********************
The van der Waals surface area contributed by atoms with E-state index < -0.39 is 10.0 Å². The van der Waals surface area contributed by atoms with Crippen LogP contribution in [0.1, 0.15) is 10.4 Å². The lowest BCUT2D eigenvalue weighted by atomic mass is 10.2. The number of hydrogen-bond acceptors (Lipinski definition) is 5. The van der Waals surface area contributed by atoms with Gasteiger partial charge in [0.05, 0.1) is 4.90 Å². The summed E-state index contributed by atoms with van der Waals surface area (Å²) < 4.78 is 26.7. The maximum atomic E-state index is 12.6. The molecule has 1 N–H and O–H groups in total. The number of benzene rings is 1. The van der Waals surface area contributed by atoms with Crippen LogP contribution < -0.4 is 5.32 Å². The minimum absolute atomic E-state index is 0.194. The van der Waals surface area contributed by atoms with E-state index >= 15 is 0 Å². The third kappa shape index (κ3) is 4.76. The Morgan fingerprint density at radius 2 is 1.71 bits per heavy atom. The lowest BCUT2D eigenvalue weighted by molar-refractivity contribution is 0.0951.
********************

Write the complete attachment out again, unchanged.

The van der Waals surface area contributed by atoms with E-state index < -0.39 is 10.0 Å². The van der Waals surface area contributed by atoms with Crippen LogP contribution in [0.1, 0.15) is 10.4 Å². The lowest BCUT2D eigenvalue weighted by atomic mass is 10.2. The number of hydrogen-bond acceptors (Lipinski definition) is 5. The van der Waals surface area contributed by atoms with Gasteiger partial charge in [0.05, 0.1) is 4.90 Å². The summed E-state index contributed by atoms with van der Waals surface area (Å²) < 4.78 is 26.7. The maximum atomic E-state index is 12.6. The molecule has 1 N–H and O–H groups in total. The number of benzene rings is 1. The van der Waals surface area contributed by atoms with Crippen LogP contribution < -0.4 is 5.32 Å². The minimum absolute atomic E-state index is 0.194. The van der Waals surface area contributed by atoms with E-state index >= 15 is 0 Å². The third kappa shape index (κ3) is 4.76. The Morgan fingerprint density at radius 2 is 1.71 bits per heavy atom. The lowest BCUT2D eigenvalue weighted by molar-refractivity contribution is 0.0951.